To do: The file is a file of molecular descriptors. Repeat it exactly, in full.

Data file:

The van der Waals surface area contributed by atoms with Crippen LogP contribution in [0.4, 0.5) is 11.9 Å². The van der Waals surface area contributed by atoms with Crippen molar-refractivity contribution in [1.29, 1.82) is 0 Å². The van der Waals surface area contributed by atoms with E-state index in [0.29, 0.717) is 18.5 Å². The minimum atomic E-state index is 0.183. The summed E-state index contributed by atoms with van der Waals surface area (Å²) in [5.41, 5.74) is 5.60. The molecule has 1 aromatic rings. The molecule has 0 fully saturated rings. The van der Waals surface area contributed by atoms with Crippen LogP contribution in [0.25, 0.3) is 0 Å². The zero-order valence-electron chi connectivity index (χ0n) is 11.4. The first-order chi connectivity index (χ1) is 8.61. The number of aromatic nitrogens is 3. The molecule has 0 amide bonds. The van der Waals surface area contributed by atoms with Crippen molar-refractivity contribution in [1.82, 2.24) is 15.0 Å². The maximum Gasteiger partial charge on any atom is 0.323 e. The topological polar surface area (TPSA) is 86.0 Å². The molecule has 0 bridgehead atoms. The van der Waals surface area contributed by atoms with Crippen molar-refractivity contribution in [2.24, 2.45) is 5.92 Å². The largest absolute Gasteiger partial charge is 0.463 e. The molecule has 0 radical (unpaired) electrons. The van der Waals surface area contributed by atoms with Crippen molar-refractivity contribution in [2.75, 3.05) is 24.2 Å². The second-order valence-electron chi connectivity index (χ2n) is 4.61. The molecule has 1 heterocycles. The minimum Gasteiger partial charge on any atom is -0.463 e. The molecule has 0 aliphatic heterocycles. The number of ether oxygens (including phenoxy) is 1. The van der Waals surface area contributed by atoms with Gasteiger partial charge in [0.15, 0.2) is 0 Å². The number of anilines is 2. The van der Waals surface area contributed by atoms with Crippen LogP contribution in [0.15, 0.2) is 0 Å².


The van der Waals surface area contributed by atoms with Crippen LogP contribution in [0.4, 0.5) is 11.9 Å². The van der Waals surface area contributed by atoms with Crippen molar-refractivity contribution in [1.29, 1.82) is 0 Å². The van der Waals surface area contributed by atoms with E-state index in [0.29, 0.717) is 18.5 Å². The minimum atomic E-state index is 0.183. The summed E-state index contributed by atoms with van der Waals surface area (Å²) in [5.41, 5.74) is 5.60. The molecule has 1 aromatic rings. The molecule has 0 fully saturated rings. The van der Waals surface area contributed by atoms with Crippen LogP contribution in [0.25, 0.3) is 0 Å². The zero-order valence-electron chi connectivity index (χ0n) is 11.4. The first-order chi connectivity index (χ1) is 8.61. The number of aromatic nitrogens is 3. The molecule has 0 amide bonds. The van der Waals surface area contributed by atoms with Crippen molar-refractivity contribution in [1.82, 2.24) is 15.0 Å². The maximum Gasteiger partial charge on any atom is 0.323 e. The topological polar surface area (TPSA) is 86.0 Å². The molecule has 0 bridgehead atoms. The van der Waals surface area contributed by atoms with Crippen molar-refractivity contribution in [2.24, 2.45) is 5.92 Å². The largest absolute Gasteiger partial charge is 0.463 e. The molecule has 0 radical (unpaired) electrons. The van der Waals surface area contributed by atoms with Crippen molar-refractivity contribution in [2.75, 3.05) is 24.2 Å². The second-order valence-electron chi connectivity index (χ2n) is 4.61. The molecule has 1 heterocycles. The minimum Gasteiger partial charge on any atom is -0.463 e. The molecule has 0 aliphatic heterocycles. The number of ether oxygens (including phenoxy) is 1. The van der Waals surface area contributed by atoms with Gasteiger partial charge in [0.15, 0.2) is 0 Å². The number of anilines is 2. The van der Waals surface area contributed by atoms with Crippen LogP contribution in [0.15, 0.2) is 0 Å².